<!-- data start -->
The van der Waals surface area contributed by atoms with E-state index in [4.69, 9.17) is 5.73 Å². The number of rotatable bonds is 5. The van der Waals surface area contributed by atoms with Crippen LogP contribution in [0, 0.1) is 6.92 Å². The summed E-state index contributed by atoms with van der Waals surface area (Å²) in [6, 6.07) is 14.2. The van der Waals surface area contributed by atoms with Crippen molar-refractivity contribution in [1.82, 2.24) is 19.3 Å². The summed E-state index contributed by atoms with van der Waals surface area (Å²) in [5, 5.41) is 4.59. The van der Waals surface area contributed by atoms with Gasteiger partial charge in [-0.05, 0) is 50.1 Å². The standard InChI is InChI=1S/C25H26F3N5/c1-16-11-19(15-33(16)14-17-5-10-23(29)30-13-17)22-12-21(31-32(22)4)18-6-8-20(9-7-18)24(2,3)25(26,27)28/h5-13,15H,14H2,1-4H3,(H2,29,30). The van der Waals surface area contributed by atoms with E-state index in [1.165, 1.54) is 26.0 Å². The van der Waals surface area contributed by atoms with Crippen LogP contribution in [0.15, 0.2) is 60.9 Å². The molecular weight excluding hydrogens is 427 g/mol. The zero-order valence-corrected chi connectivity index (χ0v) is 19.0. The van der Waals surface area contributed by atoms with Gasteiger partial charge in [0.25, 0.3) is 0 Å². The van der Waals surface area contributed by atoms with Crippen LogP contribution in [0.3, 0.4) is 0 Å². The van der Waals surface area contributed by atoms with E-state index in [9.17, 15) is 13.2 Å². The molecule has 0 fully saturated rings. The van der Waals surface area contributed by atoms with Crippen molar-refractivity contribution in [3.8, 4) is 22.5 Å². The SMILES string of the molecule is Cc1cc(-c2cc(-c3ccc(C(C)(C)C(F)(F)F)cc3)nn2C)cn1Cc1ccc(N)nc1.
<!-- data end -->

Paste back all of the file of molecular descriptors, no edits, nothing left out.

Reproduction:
The van der Waals surface area contributed by atoms with E-state index in [4.69, 9.17) is 5.73 Å². The number of rotatable bonds is 5. The van der Waals surface area contributed by atoms with Crippen LogP contribution in [0, 0.1) is 6.92 Å². The summed E-state index contributed by atoms with van der Waals surface area (Å²) in [6, 6.07) is 14.2. The van der Waals surface area contributed by atoms with Crippen molar-refractivity contribution in [1.82, 2.24) is 19.3 Å². The summed E-state index contributed by atoms with van der Waals surface area (Å²) in [5, 5.41) is 4.59. The van der Waals surface area contributed by atoms with Gasteiger partial charge in [-0.05, 0) is 50.1 Å². The standard InChI is InChI=1S/C25H26F3N5/c1-16-11-19(15-33(16)14-17-5-10-23(29)30-13-17)22-12-21(31-32(22)4)18-6-8-20(9-7-18)24(2,3)25(26,27)28/h5-13,15H,14H2,1-4H3,(H2,29,30). The van der Waals surface area contributed by atoms with E-state index in [1.165, 1.54) is 26.0 Å². The van der Waals surface area contributed by atoms with Crippen LogP contribution in [0.15, 0.2) is 60.9 Å². The molecular weight excluding hydrogens is 427 g/mol. The zero-order valence-corrected chi connectivity index (χ0v) is 19.0. The van der Waals surface area contributed by atoms with Gasteiger partial charge in [0.25, 0.3) is 0 Å². The van der Waals surface area contributed by atoms with Crippen LogP contribution in [0.3, 0.4) is 0 Å². The van der Waals surface area contributed by atoms with E-state index in [9.17, 15) is 13.2 Å². The molecule has 0 fully saturated rings. The van der Waals surface area contributed by atoms with Crippen molar-refractivity contribution in [3.8, 4) is 22.5 Å². The SMILES string of the molecule is Cc1cc(-c2cc(-c3ccc(C(C)(C)C(F)(F)F)cc3)nn2C)cn1Cc1ccc(N)nc1.